Words have so much power, especially the words you choose to use with your little ones. And while some parents may stick to using stricter language, and demanding nothing but greatness, science has shown that speaking words of encouragement get you so much farther.
When it comes to how you speak to your child, what type of words do you use? Do positive words outweigh the negative ones?
Perfection isn’t possible- and being a perfect parent is a goal that no one will ever reach. And while perfection is not attainable, the words you use and the tone you use have a major impact on your child’s mind and brain development.
Here are 6 powerful phrases to use with your child to boost their brain development:
1. “I’m going to put away the tablet, let’s read a book together instead.”
In modern times, we have the convenience of handing a tablet or iPad to our children to keep them occupied. However, this convenience comes at a cost: your child’s proper brain development. While a little bit of screen time might be okay, reading them a book is going to do so much for their language, verbal, and social skills. So, when you can, opt for the book!
2. “You are just a good kid going through a difficult moment. I am here for you.”
In the heat of the moment, you may be tempted to say, “You are being so bad right now!” But, when you do, you are putting your child in a box with a label in it, and that can ultimately do more harm than good. Instead, say, “You are a good kid, and you are having a difficult moment. I am here for you.”
3. “You can’t do it yet, but if you keep practicing, it will soon be easy.”
When you notice your little one becoming discouraged about not figuring something out, make sure they know that everything takes practice. Encourage them to keep trying, and eventually, they will catch on.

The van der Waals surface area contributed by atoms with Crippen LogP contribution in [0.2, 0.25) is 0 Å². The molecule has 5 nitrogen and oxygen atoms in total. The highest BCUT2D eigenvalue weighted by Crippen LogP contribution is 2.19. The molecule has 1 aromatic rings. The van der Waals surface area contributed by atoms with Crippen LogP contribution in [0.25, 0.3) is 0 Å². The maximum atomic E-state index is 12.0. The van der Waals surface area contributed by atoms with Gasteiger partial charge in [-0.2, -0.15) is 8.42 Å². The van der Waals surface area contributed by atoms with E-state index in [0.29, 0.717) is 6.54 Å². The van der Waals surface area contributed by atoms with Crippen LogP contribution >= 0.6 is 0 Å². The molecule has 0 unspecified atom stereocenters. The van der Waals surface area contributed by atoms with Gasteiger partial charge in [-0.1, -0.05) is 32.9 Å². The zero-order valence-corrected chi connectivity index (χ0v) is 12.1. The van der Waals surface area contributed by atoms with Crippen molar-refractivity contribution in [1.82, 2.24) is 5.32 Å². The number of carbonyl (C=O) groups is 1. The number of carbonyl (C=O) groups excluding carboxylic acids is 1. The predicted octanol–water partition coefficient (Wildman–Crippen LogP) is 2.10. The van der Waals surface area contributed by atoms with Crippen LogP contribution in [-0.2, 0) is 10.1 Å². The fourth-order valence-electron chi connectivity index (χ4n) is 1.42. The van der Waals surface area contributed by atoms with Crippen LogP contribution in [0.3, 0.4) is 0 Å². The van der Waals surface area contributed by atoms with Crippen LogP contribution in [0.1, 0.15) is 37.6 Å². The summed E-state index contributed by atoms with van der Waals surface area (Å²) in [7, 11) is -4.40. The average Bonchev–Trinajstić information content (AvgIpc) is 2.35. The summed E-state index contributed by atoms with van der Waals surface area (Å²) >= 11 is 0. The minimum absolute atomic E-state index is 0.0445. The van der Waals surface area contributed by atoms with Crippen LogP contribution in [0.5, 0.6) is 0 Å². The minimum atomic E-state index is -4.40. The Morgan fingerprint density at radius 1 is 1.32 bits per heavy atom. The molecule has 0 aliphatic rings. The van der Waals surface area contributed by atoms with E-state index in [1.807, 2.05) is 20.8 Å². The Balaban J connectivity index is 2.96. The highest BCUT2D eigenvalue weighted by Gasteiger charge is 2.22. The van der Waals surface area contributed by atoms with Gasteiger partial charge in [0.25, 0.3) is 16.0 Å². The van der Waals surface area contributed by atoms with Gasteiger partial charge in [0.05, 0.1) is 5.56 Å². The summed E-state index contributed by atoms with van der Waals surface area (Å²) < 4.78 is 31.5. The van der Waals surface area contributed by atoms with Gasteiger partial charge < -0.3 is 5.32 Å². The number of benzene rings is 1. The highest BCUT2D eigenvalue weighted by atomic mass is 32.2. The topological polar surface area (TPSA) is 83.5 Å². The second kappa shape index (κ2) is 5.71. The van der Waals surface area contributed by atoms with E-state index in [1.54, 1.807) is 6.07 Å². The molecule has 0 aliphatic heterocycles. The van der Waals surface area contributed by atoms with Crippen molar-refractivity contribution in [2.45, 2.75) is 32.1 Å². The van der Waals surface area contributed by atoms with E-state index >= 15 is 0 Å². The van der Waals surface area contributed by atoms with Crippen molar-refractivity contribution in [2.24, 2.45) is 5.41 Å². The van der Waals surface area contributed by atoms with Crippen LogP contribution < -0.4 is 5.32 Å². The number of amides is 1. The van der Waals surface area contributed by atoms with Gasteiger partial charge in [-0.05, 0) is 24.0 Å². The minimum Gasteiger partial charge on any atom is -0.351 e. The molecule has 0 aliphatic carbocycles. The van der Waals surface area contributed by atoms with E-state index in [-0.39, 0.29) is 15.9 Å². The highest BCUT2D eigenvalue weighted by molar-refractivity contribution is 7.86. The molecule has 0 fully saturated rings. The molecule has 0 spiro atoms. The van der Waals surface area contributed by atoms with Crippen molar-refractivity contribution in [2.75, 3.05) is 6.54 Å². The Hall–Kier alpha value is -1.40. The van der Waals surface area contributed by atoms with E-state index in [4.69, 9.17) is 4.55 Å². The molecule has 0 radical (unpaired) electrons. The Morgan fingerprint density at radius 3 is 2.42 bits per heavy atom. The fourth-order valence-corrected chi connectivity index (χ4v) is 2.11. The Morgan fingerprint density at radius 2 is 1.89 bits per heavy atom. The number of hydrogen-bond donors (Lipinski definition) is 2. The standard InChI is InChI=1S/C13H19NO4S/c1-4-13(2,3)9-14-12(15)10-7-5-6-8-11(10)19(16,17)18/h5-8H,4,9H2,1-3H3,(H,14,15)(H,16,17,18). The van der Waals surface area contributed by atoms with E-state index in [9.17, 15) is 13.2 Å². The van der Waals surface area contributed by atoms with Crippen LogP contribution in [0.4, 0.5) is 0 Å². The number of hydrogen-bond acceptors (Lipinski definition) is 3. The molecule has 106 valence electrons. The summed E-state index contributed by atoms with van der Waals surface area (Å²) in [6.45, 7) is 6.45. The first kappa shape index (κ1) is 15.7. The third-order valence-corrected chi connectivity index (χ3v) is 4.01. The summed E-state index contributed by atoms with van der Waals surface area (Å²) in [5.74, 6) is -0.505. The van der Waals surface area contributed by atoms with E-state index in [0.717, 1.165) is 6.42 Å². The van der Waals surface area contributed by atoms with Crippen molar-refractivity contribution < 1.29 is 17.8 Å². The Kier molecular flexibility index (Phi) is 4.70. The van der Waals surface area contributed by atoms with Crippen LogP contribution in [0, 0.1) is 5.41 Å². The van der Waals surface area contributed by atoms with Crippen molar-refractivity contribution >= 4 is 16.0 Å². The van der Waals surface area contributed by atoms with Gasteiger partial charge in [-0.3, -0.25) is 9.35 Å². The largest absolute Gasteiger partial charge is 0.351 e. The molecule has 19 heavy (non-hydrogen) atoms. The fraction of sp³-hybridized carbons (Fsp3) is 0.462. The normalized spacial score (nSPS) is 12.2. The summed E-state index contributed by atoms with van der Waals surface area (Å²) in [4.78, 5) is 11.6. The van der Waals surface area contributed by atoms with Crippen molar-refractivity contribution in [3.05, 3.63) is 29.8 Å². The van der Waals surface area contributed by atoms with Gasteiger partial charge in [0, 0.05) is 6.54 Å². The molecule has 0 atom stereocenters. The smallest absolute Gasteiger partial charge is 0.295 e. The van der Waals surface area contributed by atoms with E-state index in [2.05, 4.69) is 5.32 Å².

4. “That’s okay, mistakes make your brain grow.”
This is another great one for instilling a growth mindset. Mistakes are not the end of the world. Honestly, they are inevitable. If they get discouraged when they make a mistake, remind them in simple terms that failure is an opportunity to grow.
5. “Let’s try a tiny taste of those peas, one more time.”
Children and people continue to change their food preferences over time, and even sometimes daily. And while sometimes this can be daunting, especially if you’ve just gotten them to like brussels sprouts only for them to stop eating them a few meals down the road, science shows that it’s key to stay persistent. While you shouldn’t force them or scold them for not trying it, if you make things fun and remind them of how strong they will be for eating good food, they are more likely to try, try again.
6. “Let’s figure this puzzle out together.”
Puzzles, games, and other similar activities are wonderful for helping your child to improve their motor skills and hand-eye coordination. And it’s really important to encourage them to work on them and figure them out. The key is to not jump in and do it for them, but to do it with them.